• A caseworker may be able to review the file or accounts to establish the existence of any 51 per cent or grouped companies. Do not contact the company or agent to ask any questions that could be construed as opening an enquiry. If you establish that the company is a QIP case, you should set the ‘QIP’ signal to ‘Y’ and review the interest position. You should also tell the company and any agent that you have done this and why. If you do not, the company may be charged debit interest without being told why, which may generate unnecessary correspondence.

If you cannot establish that the company is a QIP case, the company may have completed the entry on the return by mistake. You should set the ‘QIP’ signal to ‘N’ and check that no debit interest has been charged and that any credit interest due is shown as payable.

There are cases where a company does not complete the QIP entry on the return, the profits are below the upper limit but the company is a QIP case because of the number of 51 per cent companies. COTAX does not enter these cases on QPRW because it cannot identify any apparent discrepancy. You may only discover such cases if the company has actually made quarterly payments and the company or agent notifies you of an unexpected repayment of credit interest.

If a company is overpaid, does not complete the QIP entry on the return and the profits are less than the upper limit, COTAX enters the case on the LOPD work list if:

  • the repayment reallocation inhibit signal, automatic or manual, has previously been set
  • the following AP ‘QIP’ signal was set to ‘Y’ or ‘P’.

COTAX cannot automatically reallocate payments to a company’s AP if that AP is linked to an open group payment period for a Group Payment Arrangement. For more information see COM96000 onwards.

If an overpayment arises because a payment is received of a payment type other than Bacs or CHAPS which takes the total amount paid above the total amount due for the AP and no other inhibitions exist, COTAX automatically enters the case on the ORUR Work List and inhibits repayment for 14 days.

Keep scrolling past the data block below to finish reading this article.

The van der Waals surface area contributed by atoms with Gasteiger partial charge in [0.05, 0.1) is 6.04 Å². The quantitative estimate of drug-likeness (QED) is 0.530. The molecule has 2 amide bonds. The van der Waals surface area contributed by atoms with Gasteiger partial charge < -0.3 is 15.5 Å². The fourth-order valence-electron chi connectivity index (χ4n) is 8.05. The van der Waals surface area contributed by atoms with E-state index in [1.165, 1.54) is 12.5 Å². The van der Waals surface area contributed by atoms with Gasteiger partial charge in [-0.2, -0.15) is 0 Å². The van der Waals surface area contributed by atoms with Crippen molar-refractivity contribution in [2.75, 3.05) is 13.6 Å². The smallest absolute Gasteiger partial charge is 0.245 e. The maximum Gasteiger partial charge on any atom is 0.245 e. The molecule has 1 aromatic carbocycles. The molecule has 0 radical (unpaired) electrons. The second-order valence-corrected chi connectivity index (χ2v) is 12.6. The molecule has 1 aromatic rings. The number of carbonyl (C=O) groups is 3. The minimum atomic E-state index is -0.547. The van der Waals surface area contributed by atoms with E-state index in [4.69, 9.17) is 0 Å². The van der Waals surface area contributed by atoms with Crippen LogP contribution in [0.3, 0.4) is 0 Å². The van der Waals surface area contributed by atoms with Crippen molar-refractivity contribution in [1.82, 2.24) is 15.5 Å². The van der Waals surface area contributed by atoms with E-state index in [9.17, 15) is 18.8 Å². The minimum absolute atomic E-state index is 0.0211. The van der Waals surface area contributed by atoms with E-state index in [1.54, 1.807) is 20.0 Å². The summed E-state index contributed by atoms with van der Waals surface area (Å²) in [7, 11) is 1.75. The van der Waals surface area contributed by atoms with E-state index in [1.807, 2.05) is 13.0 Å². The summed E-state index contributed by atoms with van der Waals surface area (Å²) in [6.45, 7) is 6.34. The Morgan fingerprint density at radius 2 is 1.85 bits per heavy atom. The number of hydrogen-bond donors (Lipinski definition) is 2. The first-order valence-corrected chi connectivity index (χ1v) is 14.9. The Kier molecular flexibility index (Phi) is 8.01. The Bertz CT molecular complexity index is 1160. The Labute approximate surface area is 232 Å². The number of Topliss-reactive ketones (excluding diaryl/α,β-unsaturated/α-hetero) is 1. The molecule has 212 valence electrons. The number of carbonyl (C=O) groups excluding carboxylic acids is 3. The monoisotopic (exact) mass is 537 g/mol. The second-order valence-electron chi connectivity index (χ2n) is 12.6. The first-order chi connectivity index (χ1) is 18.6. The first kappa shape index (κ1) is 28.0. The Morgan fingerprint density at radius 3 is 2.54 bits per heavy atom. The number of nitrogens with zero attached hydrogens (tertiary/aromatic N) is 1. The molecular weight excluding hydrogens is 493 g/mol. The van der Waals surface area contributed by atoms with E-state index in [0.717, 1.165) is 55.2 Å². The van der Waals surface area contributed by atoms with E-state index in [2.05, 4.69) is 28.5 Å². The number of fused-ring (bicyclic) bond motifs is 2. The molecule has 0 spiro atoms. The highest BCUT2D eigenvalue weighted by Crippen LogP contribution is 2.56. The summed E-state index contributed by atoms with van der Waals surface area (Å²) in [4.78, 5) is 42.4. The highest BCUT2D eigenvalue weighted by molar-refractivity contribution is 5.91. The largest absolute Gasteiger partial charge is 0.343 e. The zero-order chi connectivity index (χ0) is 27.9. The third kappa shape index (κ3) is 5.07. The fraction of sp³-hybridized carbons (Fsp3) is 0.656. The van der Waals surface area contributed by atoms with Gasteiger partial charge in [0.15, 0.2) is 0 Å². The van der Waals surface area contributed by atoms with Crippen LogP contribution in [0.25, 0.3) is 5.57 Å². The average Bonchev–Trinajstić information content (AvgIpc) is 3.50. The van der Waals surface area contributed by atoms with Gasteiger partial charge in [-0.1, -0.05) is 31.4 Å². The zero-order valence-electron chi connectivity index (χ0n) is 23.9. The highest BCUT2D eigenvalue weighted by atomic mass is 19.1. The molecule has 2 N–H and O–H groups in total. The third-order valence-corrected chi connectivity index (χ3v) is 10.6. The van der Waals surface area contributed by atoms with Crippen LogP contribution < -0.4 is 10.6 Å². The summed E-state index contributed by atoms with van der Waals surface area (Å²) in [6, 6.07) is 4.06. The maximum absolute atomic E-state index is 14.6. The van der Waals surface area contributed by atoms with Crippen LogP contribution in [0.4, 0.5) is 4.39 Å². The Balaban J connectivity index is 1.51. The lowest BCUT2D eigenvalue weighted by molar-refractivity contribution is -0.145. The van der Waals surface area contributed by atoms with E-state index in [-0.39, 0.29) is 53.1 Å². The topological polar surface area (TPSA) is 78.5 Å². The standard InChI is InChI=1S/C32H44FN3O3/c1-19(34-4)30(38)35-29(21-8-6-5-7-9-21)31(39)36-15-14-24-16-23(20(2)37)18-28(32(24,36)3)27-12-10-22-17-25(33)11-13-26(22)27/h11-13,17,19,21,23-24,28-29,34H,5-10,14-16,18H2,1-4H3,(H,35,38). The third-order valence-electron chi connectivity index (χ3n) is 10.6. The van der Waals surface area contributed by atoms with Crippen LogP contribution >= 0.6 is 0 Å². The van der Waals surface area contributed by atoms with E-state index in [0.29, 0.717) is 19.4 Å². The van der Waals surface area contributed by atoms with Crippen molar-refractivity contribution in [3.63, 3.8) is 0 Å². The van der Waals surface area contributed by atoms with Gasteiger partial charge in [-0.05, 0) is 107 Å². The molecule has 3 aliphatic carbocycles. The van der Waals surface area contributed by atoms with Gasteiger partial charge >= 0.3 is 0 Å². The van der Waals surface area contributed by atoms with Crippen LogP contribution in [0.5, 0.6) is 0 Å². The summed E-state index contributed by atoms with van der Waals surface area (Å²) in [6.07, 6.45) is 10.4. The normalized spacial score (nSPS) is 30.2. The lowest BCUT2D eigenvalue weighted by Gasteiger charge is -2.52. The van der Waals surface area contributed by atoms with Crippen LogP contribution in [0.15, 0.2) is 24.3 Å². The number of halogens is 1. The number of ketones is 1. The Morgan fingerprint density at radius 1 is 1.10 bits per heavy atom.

Because of possible errors, a caseworker should review the ‘QIP’ signal as part of any risk assessment of the return. COTAX’s automatic action is based only on the company’s declaration of its position.

Where the ‘QIP’ signal is set to ‘Y’ or ‘P’ for an AP, payslips are issued a month before each instalment date for the AP. This is a customer service that does not affect the principle that the Regulations require the company to act without prior prompting. See COM96000 onwards if the company is a participating company in a Group Payment Arrangement.

A caseworker can manually set or change the ‘QIP’ signal for an AP using functions MAPS (Maintain AP Signals) or RAMA (Record / Amend Assessment).

The CT Unit Cumbernauld and Debt Management Offices may set the ‘QIP’ signal to ‘P’ or ‘N’ using function RAPP (Revise AP Pursuit) but cannot set or amend the signal to ‘Y’. The value of the ‘QIP’ signal for an AP is displayed in functions RAPP (Revise AP Pursuit) and DAPD (Display AP Details).

If the ‘QIP’ signal is set to’ ‘P or ‘Y’ and the company requests time to pay, you should refer the case to DMB. You can find further guidance at DMBM800000 in the Debt Management and Banking Manual.

The Regulations require QIP companies to pay their CT by instalments, on the instalment due dates, on their best estimate of the liability for the AP. A request to pay less than they consider due at an instalment date is not a request for time to pay.

On receipt of such a request, DMB explains that if the company chooses not to pay the estimated liability for one or more instalments:

  • debit interest will arise on inadequate payments or payments made after the instalment due date but prior to the normal due date. For more information see COM80000 onwards
  • late payment interest will arise on payments made after the normal due date
  • a caseworker may later consider that the company has incurred a penalty. There is nothing in the Regulations in mitigation for a company not paying the estimated instalment liability.

See:

  • the Enquiry Manual at EM8301 and EM8330 for more information
  • COM95011 for a list of functions to use in particular situations.